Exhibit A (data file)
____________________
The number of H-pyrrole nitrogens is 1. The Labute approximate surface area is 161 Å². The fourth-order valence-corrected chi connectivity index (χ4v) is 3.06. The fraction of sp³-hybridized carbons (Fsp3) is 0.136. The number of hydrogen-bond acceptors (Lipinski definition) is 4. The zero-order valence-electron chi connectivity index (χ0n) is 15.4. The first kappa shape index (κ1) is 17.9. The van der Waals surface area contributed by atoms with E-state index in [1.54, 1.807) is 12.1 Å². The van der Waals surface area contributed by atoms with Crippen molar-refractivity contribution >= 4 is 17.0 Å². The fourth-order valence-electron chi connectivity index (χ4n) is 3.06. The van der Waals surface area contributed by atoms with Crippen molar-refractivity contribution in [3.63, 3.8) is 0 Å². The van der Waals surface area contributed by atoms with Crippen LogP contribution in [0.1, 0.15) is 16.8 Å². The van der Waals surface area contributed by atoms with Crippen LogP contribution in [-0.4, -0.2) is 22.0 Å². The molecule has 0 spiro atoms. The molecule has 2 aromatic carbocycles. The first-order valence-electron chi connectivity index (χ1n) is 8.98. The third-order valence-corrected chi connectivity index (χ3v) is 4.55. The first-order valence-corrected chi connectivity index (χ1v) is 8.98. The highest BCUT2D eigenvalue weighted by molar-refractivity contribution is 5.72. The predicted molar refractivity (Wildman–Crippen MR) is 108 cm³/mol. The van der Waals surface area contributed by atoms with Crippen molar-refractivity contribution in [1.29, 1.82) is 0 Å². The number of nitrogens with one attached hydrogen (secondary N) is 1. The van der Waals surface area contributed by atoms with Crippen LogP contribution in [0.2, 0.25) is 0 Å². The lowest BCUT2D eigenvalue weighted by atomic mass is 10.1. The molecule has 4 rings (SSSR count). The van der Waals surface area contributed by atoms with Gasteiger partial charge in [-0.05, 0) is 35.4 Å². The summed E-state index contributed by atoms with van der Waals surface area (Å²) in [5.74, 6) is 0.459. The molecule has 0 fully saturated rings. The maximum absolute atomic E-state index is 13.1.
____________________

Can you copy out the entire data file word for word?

The number of H-pyrrole nitrogens is 1. The Labute approximate surface area is 161 Å². The fourth-order valence-corrected chi connectivity index (χ4v) is 3.06. The fraction of sp³-hybridized carbons (Fsp3) is 0.136. The number of hydrogen-bond acceptors (Lipinski definition) is 4. The zero-order valence-electron chi connectivity index (χ0n) is 15.4. The first kappa shape index (κ1) is 17.9. The van der Waals surface area contributed by atoms with E-state index in [1.54, 1.807) is 12.1 Å². The van der Waals surface area contributed by atoms with Crippen molar-refractivity contribution >= 4 is 17.0 Å². The fourth-order valence-electron chi connectivity index (χ4n) is 3.06. The van der Waals surface area contributed by atoms with Crippen molar-refractivity contribution in [3.63, 3.8) is 0 Å². The van der Waals surface area contributed by atoms with Crippen LogP contribution in [0.1, 0.15) is 16.8 Å². The van der Waals surface area contributed by atoms with Crippen LogP contribution in [-0.4, -0.2) is 22.0 Å². The molecule has 0 spiro atoms. The molecule has 2 aromatic carbocycles. The first-order valence-electron chi connectivity index (χ1n) is 8.98. The third-order valence-corrected chi connectivity index (χ3v) is 4.55. The first-order valence-corrected chi connectivity index (χ1v) is 8.98. The highest BCUT2D eigenvalue weighted by molar-refractivity contribution is 5.72. The predicted molar refractivity (Wildman–Crippen MR) is 108 cm³/mol. The van der Waals surface area contributed by atoms with Crippen molar-refractivity contribution in [1.29, 1.82) is 0 Å². The number of nitrogens with one attached hydrogen (secondary N) is 1. The van der Waals surface area contributed by atoms with Crippen LogP contribution in [0.2, 0.25) is 0 Å². The lowest BCUT2D eigenvalue weighted by atomic mass is 10.1. The molecule has 4 rings (SSSR count). The van der Waals surface area contributed by atoms with Gasteiger partial charge in [-0.05, 0) is 35.4 Å². The summed E-state index contributed by atoms with van der Waals surface area (Å²) in [5.74, 6) is 0.459. The molecule has 0 fully saturated rings. The maximum absolute atomic E-state index is 13.1.